The History of Heart Pine

Reclaimed heart pine is a rare and exciting find these days. Once in abundance along the Southeast, Longleaf Pine covered nearly 90 million acres from Virginia to central Florida and westward along the gulf to Texas. Today, less than 10 million acres of protected forests are left. These unique trees reached heights of 175 feet and took 150 to 400 years to mature.

The only true heart pine left today is found in old buildings or in a riverbed down the eastern coast. Because of its strength, hardness, and golden red color, heart pine quickly became the building material of choice. Qualities like rot and insect resistance also made it a popular choice. Cut from the center of the Longleaf Pine tree, where the heartwood resides, is what makes the wood incredibly stable and dense. True heart pine will have at least 6 growth rings per inch. The more rings, the stronger the wood.

By the turn of the century you could find it being used in everything from the construction of boats to homes and industrial buildings. Most early homes in the South used heart pine for flooring, furniture and cabinetry but it was also used in larger construction like textile mills from Chicago to Boston, playing a key role in the Industrial Revolution. Antique heart pine flooring was actually installed throughout George Washington’s Mount Vernon home and the 260-year-old floor remains intact today.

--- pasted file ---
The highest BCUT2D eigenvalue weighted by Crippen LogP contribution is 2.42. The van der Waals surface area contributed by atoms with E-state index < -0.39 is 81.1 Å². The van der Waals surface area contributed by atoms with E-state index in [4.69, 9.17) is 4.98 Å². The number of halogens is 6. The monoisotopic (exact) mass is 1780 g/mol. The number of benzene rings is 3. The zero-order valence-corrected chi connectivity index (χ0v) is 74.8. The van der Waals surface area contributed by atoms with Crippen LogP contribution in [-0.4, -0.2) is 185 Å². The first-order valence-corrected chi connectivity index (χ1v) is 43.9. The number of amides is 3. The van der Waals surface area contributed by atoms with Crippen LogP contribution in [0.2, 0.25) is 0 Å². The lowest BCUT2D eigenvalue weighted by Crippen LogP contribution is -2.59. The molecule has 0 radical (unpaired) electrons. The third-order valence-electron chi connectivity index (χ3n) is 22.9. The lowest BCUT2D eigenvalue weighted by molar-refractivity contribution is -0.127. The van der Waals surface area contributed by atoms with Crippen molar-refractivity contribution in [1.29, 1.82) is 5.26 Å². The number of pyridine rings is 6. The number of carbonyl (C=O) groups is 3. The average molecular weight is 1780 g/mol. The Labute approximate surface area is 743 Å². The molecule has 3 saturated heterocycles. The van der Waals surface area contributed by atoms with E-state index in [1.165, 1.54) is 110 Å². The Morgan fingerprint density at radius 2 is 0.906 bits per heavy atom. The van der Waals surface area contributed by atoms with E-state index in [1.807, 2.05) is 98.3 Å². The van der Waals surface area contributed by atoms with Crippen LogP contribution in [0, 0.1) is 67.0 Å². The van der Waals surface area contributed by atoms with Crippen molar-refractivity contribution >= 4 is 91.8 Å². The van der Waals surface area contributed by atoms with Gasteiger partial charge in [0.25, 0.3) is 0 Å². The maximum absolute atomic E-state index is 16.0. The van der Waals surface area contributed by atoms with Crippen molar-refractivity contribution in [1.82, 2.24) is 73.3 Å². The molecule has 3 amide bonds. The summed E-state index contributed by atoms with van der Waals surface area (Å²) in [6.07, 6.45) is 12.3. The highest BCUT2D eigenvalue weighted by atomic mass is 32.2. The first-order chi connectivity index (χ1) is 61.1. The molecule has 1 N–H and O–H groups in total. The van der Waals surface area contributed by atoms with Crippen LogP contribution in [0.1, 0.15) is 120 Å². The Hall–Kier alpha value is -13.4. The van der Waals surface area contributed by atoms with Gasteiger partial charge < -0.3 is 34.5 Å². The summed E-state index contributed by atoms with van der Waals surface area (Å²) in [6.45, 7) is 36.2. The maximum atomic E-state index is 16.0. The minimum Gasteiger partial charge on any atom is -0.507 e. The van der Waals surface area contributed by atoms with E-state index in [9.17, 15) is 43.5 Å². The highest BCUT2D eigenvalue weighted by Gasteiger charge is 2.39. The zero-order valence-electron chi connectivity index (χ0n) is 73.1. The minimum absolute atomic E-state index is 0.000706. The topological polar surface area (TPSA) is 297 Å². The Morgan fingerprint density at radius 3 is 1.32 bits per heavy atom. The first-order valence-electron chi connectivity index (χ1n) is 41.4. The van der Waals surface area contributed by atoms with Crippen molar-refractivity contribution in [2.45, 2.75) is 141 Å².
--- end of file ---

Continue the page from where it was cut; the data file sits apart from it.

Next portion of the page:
Heart pine is still the best choice for flooring and other woodwork in houses and buildings. This salvaged wood has increasingly grown in demand due to its aged strength, but it is also a very limited resource. 

Here at Atlantic Reclaimed Lumber, we are happy to offer a gorgeous inventory of reclaimed heart pine. Through a careful and painstaking process, we take great pride in bringing the past back to life in the beauty of heart pine.

Seeing the finished product in this spectacular antique heart pine wall board is a true treasure in the reclaimed lumber world!

Contact our ARL team to discuss your next design project at 423-474-4000 or email barnlumber


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